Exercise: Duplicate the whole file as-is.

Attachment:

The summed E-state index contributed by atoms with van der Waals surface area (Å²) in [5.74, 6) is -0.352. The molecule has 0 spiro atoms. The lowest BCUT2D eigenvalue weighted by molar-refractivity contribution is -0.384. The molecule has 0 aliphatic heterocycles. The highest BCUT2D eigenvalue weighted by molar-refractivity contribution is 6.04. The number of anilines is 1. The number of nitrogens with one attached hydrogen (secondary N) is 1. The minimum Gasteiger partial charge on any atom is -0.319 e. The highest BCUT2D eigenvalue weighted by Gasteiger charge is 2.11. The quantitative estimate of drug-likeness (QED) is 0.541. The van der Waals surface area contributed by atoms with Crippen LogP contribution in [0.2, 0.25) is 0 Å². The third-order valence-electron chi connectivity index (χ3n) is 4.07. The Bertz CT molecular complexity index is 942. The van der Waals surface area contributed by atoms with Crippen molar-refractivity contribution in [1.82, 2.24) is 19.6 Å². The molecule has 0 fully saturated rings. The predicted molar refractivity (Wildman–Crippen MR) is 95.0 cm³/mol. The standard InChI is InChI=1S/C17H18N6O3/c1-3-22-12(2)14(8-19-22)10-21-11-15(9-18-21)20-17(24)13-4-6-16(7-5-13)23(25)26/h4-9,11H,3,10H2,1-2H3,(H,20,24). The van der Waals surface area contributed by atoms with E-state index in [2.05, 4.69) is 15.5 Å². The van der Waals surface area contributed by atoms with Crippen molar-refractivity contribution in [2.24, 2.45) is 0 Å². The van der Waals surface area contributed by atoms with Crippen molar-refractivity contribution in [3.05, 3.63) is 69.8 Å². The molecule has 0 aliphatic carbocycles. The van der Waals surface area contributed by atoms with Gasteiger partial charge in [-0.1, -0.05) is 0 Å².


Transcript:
The summed E-state index contributed by atoms with van der Waals surface area (Å²) in [5.74, 6) is -0.352. The molecule has 0 spiro atoms. The lowest BCUT2D eigenvalue weighted by molar-refractivity contribution is -0.384. The molecule has 0 aliphatic heterocycles. The highest BCUT2D eigenvalue weighted by molar-refractivity contribution is 6.04. The number of anilines is 1. The number of nitrogens with one attached hydrogen (secondary N) is 1. The minimum Gasteiger partial charge on any atom is -0.319 e. The highest BCUT2D eigenvalue weighted by Gasteiger charge is 2.11. The quantitative estimate of drug-likeness (QED) is 0.541. The van der Waals surface area contributed by atoms with Crippen LogP contribution in [0.2, 0.25) is 0 Å². The third-order valence-electron chi connectivity index (χ3n) is 4.07. The Bertz CT molecular complexity index is 942. The van der Waals surface area contributed by atoms with Crippen molar-refractivity contribution in [1.82, 2.24) is 19.6 Å². The molecule has 0 fully saturated rings. The predicted molar refractivity (Wildman–Crippen MR) is 95.0 cm³/mol. The standard InChI is InChI=1S/C17H18N6O3/c1-3-22-12(2)14(8-19-22)10-21-11-15(9-18-21)20-17(24)13-4-6-16(7-5-13)23(25)26/h4-9,11H,3,10H2,1-2H3,(H,20,24). The van der Waals surface area contributed by atoms with E-state index in [2.05, 4.69) is 15.5 Å². The van der Waals surface area contributed by atoms with Crippen molar-refractivity contribution in [2.24, 2.45) is 0 Å². The van der Waals surface area contributed by atoms with Crippen molar-refractivity contribution in [3.05, 3.63) is 69.8 Å². The molecule has 0 aliphatic carbocycles. The van der Waals surface area contributed by atoms with Gasteiger partial charge in [-0.1, -0.05) is 0 Å².